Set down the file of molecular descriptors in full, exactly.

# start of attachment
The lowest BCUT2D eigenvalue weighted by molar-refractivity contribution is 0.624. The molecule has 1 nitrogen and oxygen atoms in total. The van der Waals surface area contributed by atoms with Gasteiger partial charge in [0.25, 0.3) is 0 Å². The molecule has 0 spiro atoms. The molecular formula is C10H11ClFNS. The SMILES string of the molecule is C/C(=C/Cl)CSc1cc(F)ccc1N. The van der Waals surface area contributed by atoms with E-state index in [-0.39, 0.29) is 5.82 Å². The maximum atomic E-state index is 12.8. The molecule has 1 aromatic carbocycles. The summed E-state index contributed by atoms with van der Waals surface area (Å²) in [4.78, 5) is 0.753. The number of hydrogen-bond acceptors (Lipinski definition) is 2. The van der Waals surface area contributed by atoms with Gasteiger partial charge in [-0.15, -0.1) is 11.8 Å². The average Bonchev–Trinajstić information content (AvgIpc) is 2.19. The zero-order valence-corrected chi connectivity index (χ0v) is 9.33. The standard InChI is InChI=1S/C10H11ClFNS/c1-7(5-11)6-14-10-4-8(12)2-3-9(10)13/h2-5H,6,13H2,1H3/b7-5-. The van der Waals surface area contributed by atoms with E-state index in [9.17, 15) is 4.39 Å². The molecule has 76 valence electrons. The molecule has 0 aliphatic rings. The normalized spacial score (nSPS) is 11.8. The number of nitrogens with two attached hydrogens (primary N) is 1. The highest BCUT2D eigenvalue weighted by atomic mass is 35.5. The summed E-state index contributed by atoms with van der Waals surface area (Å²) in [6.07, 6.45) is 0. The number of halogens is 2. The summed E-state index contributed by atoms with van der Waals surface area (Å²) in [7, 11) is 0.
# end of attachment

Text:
The lowest BCUT2D eigenvalue weighted by molar-refractivity contribution is 0.624. The molecule has 1 nitrogen and oxygen atoms in total. The van der Waals surface area contributed by atoms with Gasteiger partial charge in [0.25, 0.3) is 0 Å². The molecule has 0 spiro atoms. The molecular formula is C10H11ClFNS. The SMILES string of the molecule is C/C(=C/Cl)CSc1cc(F)ccc1N. The van der Waals surface area contributed by atoms with E-state index in [-0.39, 0.29) is 5.82 Å². The maximum atomic E-state index is 12.8. The molecule has 1 aromatic carbocycles. The summed E-state index contributed by atoms with van der Waals surface area (Å²) in [4.78, 5) is 0.753. The number of hydrogen-bond acceptors (Lipinski definition) is 2. The van der Waals surface area contributed by atoms with Gasteiger partial charge in [-0.15, -0.1) is 11.8 Å². The average Bonchev–Trinajstić information content (AvgIpc) is 2.19. The zero-order valence-corrected chi connectivity index (χ0v) is 9.33. The standard InChI is InChI=1S/C10H11ClFNS/c1-7(5-11)6-14-10-4-8(12)2-3-9(10)13/h2-5H,6,13H2,1H3/b7-5-. The van der Waals surface area contributed by atoms with E-state index in [9.17, 15) is 4.39 Å². The molecule has 76 valence electrons. The molecule has 0 aliphatic rings. The normalized spacial score (nSPS) is 11.8. The number of nitrogens with two attached hydrogens (primary N) is 1. The highest BCUT2D eigenvalue weighted by atomic mass is 35.5. The summed E-state index contributed by atoms with van der Waals surface area (Å²) in [6.07, 6.45) is 0. The number of halogens is 2. The summed E-state index contributed by atoms with van der Waals surface area (Å²) in [7, 11) is 0.